We need to get focused (with laser-like precision) on the foundational academic/intellectual development of our children --- by doing everything that we possibly can to make certain that they master literacy skills and knowledge --- that is, reading, writing, math skills and knowledge at or above grade level (right from the very beginning), which is one of the most important reasons why we must address / change the standardized testing process, i.e., because it is driving everything that happens at the classroom level, and deprives teachers and support staff of the necessary time and energy to concentrate on developing foundational skills and knowledge. Instead, largely because of state and federal mandates, rules, regulations and policies --- teachers find themselves (more and more) teaching narrowly to tests. There is no mystery surrounding the reason why so many of our children don't do well on tests. It's because they don't have adequate reading, writing, and math skills, which again represents the very foundation of all knowledge, and which is necessary for them to be able to master higher-order knowledge and skills --- such as critical and analytical reading, writing and thinking. So, I'm saying, if we lay the foundation properly, then we won't have to worry so much about tests. If the proper foundation has been laid, then the testing issue will take care of itself (as long as that which is being tested, is fundamentally the same as that which is being taught). So there are two issues wrapped up together: 1) the need for more local control (as opposed to far too many dictates from the state and federal governments, and 2) the need to free teachers and support staff up --- so that they will have the time and energy to focus, again, with laser-like precision, on laying the academic foundation upon which all knowledge and skills-development is built. This issue is even more important when we consider that huge numbers of our children enter the system lagging far behind their middle class peers --- right from the very beginning.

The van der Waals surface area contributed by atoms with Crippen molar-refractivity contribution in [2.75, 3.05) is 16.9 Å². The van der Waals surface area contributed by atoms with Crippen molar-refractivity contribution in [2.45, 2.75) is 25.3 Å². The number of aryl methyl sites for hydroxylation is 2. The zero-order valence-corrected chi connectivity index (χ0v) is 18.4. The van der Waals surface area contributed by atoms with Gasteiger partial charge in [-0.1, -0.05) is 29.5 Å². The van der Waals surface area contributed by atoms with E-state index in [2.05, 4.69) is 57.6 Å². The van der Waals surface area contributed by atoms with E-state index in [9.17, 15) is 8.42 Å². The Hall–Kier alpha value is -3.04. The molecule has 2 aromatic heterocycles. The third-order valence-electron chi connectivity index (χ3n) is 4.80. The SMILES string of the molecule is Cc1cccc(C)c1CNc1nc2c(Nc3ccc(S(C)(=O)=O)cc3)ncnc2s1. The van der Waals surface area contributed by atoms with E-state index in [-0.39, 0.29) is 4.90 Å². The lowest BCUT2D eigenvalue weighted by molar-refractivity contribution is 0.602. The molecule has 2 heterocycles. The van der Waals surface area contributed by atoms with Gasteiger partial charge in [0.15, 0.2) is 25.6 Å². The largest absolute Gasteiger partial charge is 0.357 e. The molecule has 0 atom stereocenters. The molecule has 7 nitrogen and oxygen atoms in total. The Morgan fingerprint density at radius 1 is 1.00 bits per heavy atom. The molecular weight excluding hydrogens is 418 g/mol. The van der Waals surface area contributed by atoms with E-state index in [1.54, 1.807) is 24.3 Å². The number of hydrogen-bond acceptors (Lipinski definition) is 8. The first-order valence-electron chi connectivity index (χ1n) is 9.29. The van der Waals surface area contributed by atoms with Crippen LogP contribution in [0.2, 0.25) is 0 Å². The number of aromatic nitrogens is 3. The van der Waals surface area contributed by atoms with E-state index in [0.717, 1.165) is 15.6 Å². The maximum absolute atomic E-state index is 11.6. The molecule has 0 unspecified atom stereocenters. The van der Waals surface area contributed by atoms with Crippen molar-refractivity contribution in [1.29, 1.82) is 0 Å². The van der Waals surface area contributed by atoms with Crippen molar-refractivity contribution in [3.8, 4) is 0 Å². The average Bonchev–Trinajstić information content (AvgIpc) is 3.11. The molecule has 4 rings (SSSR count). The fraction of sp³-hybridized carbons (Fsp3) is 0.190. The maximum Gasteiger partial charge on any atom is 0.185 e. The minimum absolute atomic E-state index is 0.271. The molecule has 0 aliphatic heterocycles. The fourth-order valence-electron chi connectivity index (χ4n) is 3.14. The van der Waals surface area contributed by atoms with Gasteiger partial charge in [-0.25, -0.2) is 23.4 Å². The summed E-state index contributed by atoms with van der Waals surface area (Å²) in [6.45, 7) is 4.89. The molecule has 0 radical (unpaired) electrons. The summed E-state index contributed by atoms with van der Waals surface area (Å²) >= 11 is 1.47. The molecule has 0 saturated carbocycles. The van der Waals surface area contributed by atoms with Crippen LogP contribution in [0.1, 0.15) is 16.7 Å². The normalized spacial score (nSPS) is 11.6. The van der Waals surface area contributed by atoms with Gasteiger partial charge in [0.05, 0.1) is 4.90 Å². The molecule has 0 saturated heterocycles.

The latter referenced issue is clearly among the most important of all issues we face, and is connected to another issue, i.e., the issue of widespread, concentrated poverty. Please don't misunderstand me regarding this critically important issue. I do not subscribe (under any circumstances) to any theory or idea about children not being able to learn because they live in poverty. If this was the case, many whom I've known (as children of migrant farm workers) would be among the most uneducated people on earth. On the other hand, for us to stick our heads in the sand (as an ostrich would do), and pretend that issues and conditions, which often accompany, i.e., come along with abject poverty --- does not impact our ability to educate well --- is frankly ludicrous, but the main point is that we need to do all we can to make sure we have the necessary, equitable, resources to provide whatever our children need in order to develop to their full potentials, which is currently not the case, and to be honest, in order to secure such necessary resources probably will require a struggle and a fight (politically speaking). We know that often those who need less --- actually get more --- because they are well organized and very effective advocates for their children (often exclusively). The other side of this coin is, we must make sure the vast amount of resources that we do receive ($800 million-plus dollars) are being utilized efficiently and effectively, which obviously is not the case currently, and which raises another critical issue that we need to focus on, i.e., rooting out massive waste, and possibly fiscal mismanagement, malfeasance and corruption, which is currently occurring in the Rochester City School District.
"But even if public attitudes have moved from a firm "no" to a "maybe," that's progress."
"Progress" --- WHAT??? After 62 years (since the time of the 1954 U.S. Supreme Court, Brown vs. Board of Education Case), which was suppose to lead to desegregation of public schools "with all deliberate speed --- progress?" You have got to be kidding.
The truth of the matter is that public schools have clearly become even more racially segregated since the time of the Brown Case:
AND HERE'S WHY:
The Myth Of Dismantling Racial Segregation Within the U.S. Public School System: Chasing Pipe Dreams
By Howard J. Eagle